US, Michigan: Seney National Wildlife Refuge

Around Huron Lake in 8 days: Seney National Wildlife Refuge

Even though we wanted to be at the Refuge entrance before sunrise, we were not able to be there. We were wondering if the late barbeque we had the night before or the stars I couldn’t stop gazing at in the middle of the night had something to do with this. Anyway, with a fresh enthusiasm we got to the Refuge gate around 10 am, an hour drive from Munising, where our host was living. The late August sun was up in the sky, and I knew the wildlife was well hidden at that late hour of the morning. The refuge is vast, and has several trails for hikers, or bikers, and needs a lot of time to have it explored. Since we were late already, we decided to have only the drive-through ride, with few stops along the way.

Seney one quiet and calm pond

Seney National Wildlife Refuge, is located in the East-Central portion of Michigan UP, halfway between Lake Superior and Lake Michigan. Established in 1935 as a refuge and breeding ground for migratory birds and other wildlife, the refuge is a land of marshes, bogs, swamps and forests. The 95,238 acres refuge encompass the 25,150 acre Seney Wilderness Area, which contains the Strangmoor Bog National Natural Landmark. Nearly two-third of the refuge is basically a wetland, and a little paradise for fowls.

Seney Refuge wildlife paradise
The trumpeter swan is the biggest and heaviest North American water bird, and largest existent species of waterfowl, with a wingspan that might exceed 3 m. The black bill distinguish the trumpeter swan from other species.

Trumpeter swans beautiful show

Double crested cormorant
Double crested cormorant sun bathing in the shallow water. They have less preen oil than other birds, so they need to dry out more than other birds after fishing.

After the forests have been heavily exploited more than 100 years ago, and the early 20th century entrepreneurs gave up the attempt to have it as farmland, much of these lands have been abandoned for unpaid property taxes.

Seney wetland

During the 30’s depression, the Civilian Conservation Corps rebuilt and expanded the abandoned wetland drains, developing Seney area for wildlife.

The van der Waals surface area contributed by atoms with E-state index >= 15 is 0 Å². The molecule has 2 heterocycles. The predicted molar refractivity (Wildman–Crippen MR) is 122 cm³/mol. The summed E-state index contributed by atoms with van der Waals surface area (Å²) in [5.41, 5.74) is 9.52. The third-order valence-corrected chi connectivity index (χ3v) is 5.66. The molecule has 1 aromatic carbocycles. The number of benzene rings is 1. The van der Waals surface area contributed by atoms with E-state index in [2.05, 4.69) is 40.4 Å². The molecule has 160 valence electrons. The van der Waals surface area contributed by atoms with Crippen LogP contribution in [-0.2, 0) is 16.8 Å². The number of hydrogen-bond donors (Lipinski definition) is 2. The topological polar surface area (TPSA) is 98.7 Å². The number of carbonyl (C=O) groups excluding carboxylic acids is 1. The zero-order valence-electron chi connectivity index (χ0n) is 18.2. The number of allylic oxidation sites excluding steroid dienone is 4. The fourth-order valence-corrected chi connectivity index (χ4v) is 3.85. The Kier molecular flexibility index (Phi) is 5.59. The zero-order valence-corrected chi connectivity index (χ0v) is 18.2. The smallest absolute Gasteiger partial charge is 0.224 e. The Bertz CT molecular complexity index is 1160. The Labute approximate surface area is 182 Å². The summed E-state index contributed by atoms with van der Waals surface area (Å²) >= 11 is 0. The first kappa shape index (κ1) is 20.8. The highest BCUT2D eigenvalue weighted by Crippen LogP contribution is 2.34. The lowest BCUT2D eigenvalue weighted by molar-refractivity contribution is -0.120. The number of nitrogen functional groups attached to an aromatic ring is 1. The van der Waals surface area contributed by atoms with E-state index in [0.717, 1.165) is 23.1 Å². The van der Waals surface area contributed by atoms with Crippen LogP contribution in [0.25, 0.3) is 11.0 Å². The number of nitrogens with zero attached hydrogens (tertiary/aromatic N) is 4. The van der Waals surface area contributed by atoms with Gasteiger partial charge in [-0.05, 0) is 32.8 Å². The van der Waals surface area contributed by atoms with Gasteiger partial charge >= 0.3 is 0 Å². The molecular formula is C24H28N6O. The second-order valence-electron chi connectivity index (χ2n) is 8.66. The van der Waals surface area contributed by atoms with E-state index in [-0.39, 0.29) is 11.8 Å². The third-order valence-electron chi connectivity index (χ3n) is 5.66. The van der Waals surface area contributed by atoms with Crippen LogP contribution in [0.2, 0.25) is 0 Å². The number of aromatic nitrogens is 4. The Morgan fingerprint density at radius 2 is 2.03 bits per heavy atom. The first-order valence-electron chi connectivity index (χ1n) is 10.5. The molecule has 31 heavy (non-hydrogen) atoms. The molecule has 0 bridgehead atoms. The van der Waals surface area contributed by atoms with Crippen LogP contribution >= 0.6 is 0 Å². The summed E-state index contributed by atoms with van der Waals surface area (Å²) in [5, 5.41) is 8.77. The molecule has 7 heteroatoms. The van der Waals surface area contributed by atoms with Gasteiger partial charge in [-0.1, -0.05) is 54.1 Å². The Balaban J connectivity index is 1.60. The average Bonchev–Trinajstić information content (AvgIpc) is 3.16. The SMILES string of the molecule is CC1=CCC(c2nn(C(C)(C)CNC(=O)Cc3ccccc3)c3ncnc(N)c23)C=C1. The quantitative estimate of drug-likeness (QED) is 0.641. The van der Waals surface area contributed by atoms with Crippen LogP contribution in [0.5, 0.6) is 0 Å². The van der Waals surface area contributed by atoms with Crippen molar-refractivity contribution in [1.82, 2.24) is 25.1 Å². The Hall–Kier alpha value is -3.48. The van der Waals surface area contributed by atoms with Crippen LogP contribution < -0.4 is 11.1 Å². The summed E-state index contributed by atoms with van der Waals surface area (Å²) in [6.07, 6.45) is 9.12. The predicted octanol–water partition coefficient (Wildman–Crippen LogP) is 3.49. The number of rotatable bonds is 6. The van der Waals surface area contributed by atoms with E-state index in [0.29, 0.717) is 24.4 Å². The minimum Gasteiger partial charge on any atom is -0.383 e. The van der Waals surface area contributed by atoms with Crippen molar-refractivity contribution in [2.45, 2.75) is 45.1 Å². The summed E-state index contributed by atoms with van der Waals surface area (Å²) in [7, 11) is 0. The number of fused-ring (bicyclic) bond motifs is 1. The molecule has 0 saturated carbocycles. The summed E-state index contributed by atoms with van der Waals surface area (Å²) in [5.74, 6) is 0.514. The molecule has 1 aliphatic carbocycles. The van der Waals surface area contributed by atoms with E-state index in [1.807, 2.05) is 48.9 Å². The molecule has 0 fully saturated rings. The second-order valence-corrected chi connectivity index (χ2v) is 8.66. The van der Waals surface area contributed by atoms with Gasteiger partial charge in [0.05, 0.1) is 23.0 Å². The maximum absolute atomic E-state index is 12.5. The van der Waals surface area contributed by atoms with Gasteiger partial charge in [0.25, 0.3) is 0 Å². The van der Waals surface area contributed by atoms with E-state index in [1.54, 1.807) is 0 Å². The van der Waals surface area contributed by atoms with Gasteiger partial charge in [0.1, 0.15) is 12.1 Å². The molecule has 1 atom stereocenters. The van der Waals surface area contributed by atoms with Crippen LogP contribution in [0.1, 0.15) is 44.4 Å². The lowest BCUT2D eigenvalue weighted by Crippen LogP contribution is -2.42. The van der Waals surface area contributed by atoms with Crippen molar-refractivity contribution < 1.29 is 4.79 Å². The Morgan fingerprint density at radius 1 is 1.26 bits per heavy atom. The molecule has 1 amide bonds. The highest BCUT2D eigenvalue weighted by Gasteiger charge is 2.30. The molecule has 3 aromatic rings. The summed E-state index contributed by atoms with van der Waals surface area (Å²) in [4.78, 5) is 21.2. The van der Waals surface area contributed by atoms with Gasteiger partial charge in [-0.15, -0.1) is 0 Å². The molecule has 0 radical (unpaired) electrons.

Seney Foundation for the future

Restoration included an intricate system of dikes, water control structures, canals and roads, and the system currently has 26 major pools on over 7,000 acres of open water, great home for all kind of birds and wildlife.

Seney Refuge

Birders can check this list with birds found at the refuge:

https://www.fws.gov/uploadedFiles/Region_3/NWRS/Zone_2/Seney_Complex/Seney/Sections/Newsletters/SNY_Birds.pdf

Hungry Green-winged Teals
Green-winged teal have an extensive wintering range, having been recorded as far north as Alaska and Newfoundland and as far south as northern South America.
Common loon youngster - its mother has just dived under the water
Common loon youngster – its mother has just dived under the water.
Common loon
Common loons normally dive up to 10 m, but have been recorded to dive up to 70 m, with an average of 42 min underwater. But taking a rest in this photo.

Wildlife lovers can check this list if interested for some particular species:

https://www.fws.gov/uploadedFiles/Region_3/NWRS/Zone_2/Seney_Complex/Seney/Sections/Newsletters/SNY_animal_checklist.pdf

Muskrat
Muskrats are excellent swimmers, thanks to their webbed back feet, laterally flattened tails, and the ability to hold their breath underwater for 15-20 minutes. They can swim backwards and forwards.

The seven mile drive-through one way, open May 15 to October from dawn to dusk takes visitors through wetlands and forests. Three observation decks and numerous pools make this drive a great wildlife watching opportunity.

Trumpeter swan lovely pair
Trumpeter swans are monogamous and mate for life.

Feeding in pair, swiming in pair

Trumpeter swan incredible long neck

The Fishing Loop is an optional 3.5 mile we have added to our 7 mile Marshland Wildlife Drive.  Although the Fishing Loop bypasses about 1 mile of the Marshland Wildlife Drive, it actually offers a more diverse view of the landscape.

Pied-billed Grebe
Pied-billed Grebes are fairly poor fliers and typically stay on the water. The Latin genus name for “grebe” means “feet at the buttocks”—an apt descriptor for these birds, whose feet are indeed located near their rear ends. The Pied-billed Grebe eats large quantities of its own feathers. Feathers may at times fill up more than half of a grebe’s stomach.

The Visitor centre is open 9 to 5, May to October, while the refuge is open daily from dawn until dusk, at no charge. I think the best time to visit the refuge remains at dawn, and probably we will return one day better prepared to do the trails in the park.

A flock of ring necked ducks
Ring-necked Ducks feed by diving underwater, rather than by tipping up, as other ducks do. The female ducks may remain with young until they are old enough to fly, unlike most ducks.
Northern flicker
Northern flickers are the only woodpeckers that frequently feed on the ground, especially after a rain, rather than climbing up the trunks of the trees.
Sandhill crane
Sandhill cranes have one of the longest fossil histories of any extant bird: the oldest Sandhill crane fossil is about 2.5 million years old.

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